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Trailers for all types of towing vehicles, including SUVs and pickups.
Trailers you can tow with passenger vehicles or SUVs. A great way to transform average cars into adventure cars.
Larger trailers that attach to towing vehicles with a gooseneck extension in the truck bed.
Living quarters in the front with dedicated space for hauling motorcycles or other “toys” in the back.
All other types of towable trailers.
Popular with small families and first-time RV drivers who want a little more room than a van. Comparable to driving a truck.
The smallest and nimblest of fully enclosed RVs. Drives like a van. Loves posing for Instagram.
A formal-sounding name for camper van, but just as photogenic.
Drivers should be comfortable driving bus-sized vehicles and dealing with parking limitations. Great for delivery.
If you can drive a truck, you can drive a truck camper. Makes roughing it significantly less rough.
All other types of drivable vehicles.
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Pristinely quiet RV camping and the sound of birds happily chirping go hand in hand; at Tickfaw Campground, located in Tickfaw State Park, you'll find campsites nestled amongst the pine and hardwood trees that make up the park. The tree stands, and the Tickfaw River are the reasons why birds and other wildlife venture close. While camping at Tickfaw Campground, guests will have access to boat rentals they can take out on the river, and there are several hiking trails that are short to moderate in length. Kids will enjoy the water playground, and adults can make the most of the opportunity to observe various bird species in their natural habitats.
The campsites at Tickfaw State Park have either electrical and water hookups or water only hookups, and some cabins and pavilions can be rented if you are with a larger group. The park has a nature center where you can view exhibits explaining the ecosystems that exist here; the center also has a large aquarium stocked with fish taken directly from the Tickfaw River. The park roadways are an ideal place to bicycle or go inline skating. Remember to take your rental RV for a spin on the local highways; driving an RV is just one of the unique features of a motorhome camping vacation, and it's one that you don't want to miss.
Book an RV in Livingston Parish, and you are on your way to a vacation that most people can only dream about. Once you have picked up your Springfield RV rental and the initial thrill has worn off, jump behind the wheel and take it for a spin. Make your first destination Maurepas Swamp Wildlife Management Area near LaPlace, a multi-use natural refuge that provides habitat for local wildlife, hunting and fishing opportunities, and nature and wildlife observation. There is a short trail that you can use for hiking, but if you hope to see the wildlife, you might be better off observing from a boat on the open water as the area is almost exclusively swamp.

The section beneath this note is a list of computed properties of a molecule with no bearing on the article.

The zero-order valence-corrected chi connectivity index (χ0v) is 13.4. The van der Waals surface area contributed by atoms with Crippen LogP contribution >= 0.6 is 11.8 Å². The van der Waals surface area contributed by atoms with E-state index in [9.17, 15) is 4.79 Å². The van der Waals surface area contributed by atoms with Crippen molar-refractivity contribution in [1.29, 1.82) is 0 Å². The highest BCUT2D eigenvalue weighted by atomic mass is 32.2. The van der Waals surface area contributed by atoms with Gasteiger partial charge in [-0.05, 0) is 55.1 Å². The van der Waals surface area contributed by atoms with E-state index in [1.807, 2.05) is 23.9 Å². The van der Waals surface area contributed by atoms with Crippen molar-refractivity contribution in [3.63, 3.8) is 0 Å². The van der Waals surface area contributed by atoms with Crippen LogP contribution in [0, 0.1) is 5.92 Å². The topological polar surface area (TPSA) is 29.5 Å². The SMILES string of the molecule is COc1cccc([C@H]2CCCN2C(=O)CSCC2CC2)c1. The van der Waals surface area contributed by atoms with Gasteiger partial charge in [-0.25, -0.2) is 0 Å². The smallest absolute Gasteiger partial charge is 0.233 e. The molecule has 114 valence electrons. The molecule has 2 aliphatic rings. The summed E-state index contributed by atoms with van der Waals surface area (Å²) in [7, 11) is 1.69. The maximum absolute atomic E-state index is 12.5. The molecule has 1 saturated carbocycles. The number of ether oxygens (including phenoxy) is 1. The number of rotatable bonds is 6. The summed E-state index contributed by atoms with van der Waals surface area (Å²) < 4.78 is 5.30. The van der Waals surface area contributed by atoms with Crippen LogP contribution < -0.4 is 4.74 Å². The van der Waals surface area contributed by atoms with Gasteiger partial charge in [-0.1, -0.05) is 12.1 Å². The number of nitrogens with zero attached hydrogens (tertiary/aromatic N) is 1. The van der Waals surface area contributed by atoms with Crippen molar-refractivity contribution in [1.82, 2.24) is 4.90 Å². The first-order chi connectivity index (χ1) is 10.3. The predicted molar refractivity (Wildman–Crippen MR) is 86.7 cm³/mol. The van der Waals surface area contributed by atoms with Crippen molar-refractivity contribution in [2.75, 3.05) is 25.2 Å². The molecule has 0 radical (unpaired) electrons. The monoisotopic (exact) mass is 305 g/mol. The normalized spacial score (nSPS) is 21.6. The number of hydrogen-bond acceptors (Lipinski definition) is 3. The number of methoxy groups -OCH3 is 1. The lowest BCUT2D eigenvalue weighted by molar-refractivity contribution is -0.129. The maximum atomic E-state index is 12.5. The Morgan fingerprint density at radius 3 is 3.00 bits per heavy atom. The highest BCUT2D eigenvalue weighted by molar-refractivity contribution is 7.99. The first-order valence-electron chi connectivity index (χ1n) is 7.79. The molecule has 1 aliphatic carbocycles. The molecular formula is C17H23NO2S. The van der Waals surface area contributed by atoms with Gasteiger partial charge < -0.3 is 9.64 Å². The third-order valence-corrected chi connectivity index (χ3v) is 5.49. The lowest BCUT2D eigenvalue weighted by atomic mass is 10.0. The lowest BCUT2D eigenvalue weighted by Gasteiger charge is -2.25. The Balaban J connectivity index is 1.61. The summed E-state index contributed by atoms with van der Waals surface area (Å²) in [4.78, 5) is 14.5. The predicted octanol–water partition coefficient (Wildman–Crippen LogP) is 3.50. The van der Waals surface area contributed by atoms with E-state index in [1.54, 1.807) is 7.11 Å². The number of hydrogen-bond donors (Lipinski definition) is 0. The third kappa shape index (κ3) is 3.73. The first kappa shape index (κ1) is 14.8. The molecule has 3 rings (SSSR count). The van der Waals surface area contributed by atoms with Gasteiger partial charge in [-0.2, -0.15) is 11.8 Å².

Joyce Wildlife Management Area is a combination of cypress-tupelo swamp and shrub marsh, with a variety of tree species on hand. It's a popular destination for bird and wildlife observation; as a result, park managers have created an elevated “Swamp Walk” boardwalk that can ferry you through the swamp areas. One of the wildlife species you'll observe if you're lucky is the alligators that are iconic to Louisiana. Fishing and boating are allowed, and you can hunt for white-tailed deer, waterfowl, rabbit, and squirrel.
Bayou Sauvage National Wildlife Refuge is a combination of freshwater and brackish marshes, lagoons, coastal hardwood forests, and natural bayous that have created a distinct blend of ecosystems that support more than 300 different bird species annually. In other words, it is a bird watcher's haven. The park is also home to white-tailed deer, great blue heron, American alligators, and other species; the alligators are known to roar loudly during the mating season despite not having any vocal cords. There is an interpretive trail that works its way through the bottomland forests and wetlands, with informational signs posted ever so often, making this the perfect place not only to observe but also learn.
No trip to Louisiana is complete without experiencing at least some of its culture, and Hammond is a good place to begin this part of your journey and experience. There are art galleries and theaters if you have an interest in the arts, and casinos if you prefer more excitement to your activities. You can check out the sports and entertainment bars or take a hands-on sports fishing charter for some true Louisiana-style fishing. You might even want to wander into the Visitors Center to inquire further about what's on hand and gather personal recommendations from those who are familiar with the city. The same could be said about making dinner plans, but sometimes the best meals are the unexpected ones. Hammond has a large pool of restaurants on hand, so be prepared to make some difficult choices.
Reserve is a medium to small-sized town with some interesting accomplishments, such as having some of its landmark buildings listed as historically important (at the state and federal levels). The town has a varied assortment of restaurants on hand for you to try, but this is Louisiana; your best bet is to track down some venues that serve either seafood or Cajun cuisine (a combination of the two would be perfect), choose one and prepare yourself for a gourmet meal.